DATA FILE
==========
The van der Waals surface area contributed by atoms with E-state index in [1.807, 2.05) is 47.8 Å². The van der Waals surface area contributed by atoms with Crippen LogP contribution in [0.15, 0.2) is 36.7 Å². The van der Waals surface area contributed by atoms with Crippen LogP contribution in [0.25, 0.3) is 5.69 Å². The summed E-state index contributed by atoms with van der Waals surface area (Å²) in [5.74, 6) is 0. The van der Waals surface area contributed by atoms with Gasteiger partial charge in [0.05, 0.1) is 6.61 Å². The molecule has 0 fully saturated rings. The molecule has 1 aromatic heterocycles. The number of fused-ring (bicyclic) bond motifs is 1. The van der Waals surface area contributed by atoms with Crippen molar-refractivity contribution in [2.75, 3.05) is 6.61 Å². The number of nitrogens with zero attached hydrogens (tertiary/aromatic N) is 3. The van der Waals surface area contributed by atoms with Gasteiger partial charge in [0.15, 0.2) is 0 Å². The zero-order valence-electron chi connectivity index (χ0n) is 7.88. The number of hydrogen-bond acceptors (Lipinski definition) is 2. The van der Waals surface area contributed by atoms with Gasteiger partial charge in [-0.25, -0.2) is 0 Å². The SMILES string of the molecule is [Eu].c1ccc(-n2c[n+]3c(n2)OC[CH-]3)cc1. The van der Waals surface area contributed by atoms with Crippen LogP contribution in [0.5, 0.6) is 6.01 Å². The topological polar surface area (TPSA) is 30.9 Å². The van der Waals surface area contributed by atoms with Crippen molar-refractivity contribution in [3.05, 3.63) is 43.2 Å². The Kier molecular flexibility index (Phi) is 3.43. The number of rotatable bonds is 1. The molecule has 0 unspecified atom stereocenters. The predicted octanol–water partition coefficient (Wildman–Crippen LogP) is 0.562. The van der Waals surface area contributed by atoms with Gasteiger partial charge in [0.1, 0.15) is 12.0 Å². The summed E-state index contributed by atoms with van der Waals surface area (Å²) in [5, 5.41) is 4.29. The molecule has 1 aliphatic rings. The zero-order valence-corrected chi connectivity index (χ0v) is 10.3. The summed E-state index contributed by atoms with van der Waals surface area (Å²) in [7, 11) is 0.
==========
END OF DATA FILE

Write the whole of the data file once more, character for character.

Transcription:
The van der Waals surface area contributed by atoms with E-state index in [1.807, 2.05) is 47.8 Å². The van der Waals surface area contributed by atoms with Crippen LogP contribution in [0.15, 0.2) is 36.7 Å². The van der Waals surface area contributed by atoms with Crippen LogP contribution in [0.25, 0.3) is 5.69 Å². The summed E-state index contributed by atoms with van der Waals surface area (Å²) in [5.74, 6) is 0. The van der Waals surface area contributed by atoms with Gasteiger partial charge in [0.05, 0.1) is 6.61 Å². The molecule has 0 fully saturated rings. The molecule has 1 aromatic heterocycles. The number of fused-ring (bicyclic) bond motifs is 1. The van der Waals surface area contributed by atoms with Crippen molar-refractivity contribution in [2.75, 3.05) is 6.61 Å². The number of nitrogens with zero attached hydrogens (tertiary/aromatic N) is 3. The van der Waals surface area contributed by atoms with Gasteiger partial charge in [0.15, 0.2) is 0 Å². The zero-order valence-electron chi connectivity index (χ0n) is 7.88. The number of hydrogen-bond acceptors (Lipinski definition) is 2. The van der Waals surface area contributed by atoms with Gasteiger partial charge in [-0.25, -0.2) is 0 Å². The SMILES string of the molecule is [Eu].c1ccc(-n2c[n+]3c(n2)OC[CH-]3)cc1. The van der Waals surface area contributed by atoms with Crippen LogP contribution in [0.5, 0.6) is 6.01 Å². The topological polar surface area (TPSA) is 30.9 Å². The van der Waals surface area contributed by atoms with Crippen molar-refractivity contribution in [3.05, 3.63) is 43.2 Å². The Kier molecular flexibility index (Phi) is 3.43. The number of rotatable bonds is 1. The molecule has 0 unspecified atom stereocenters. The predicted octanol–water partition coefficient (Wildman–Crippen LogP) is 0.562. The van der Waals surface area contributed by atoms with Gasteiger partial charge in [0.1, 0.15) is 12.0 Å². The summed E-state index contributed by atoms with van der Waals surface area (Å²) in [5, 5.41) is 4.29. The molecule has 1 aliphatic rings. The zero-order valence-corrected chi connectivity index (χ0v) is 10.3. The summed E-state index contributed by atoms with van der Waals surface area (Å²) in [7, 11) is 0.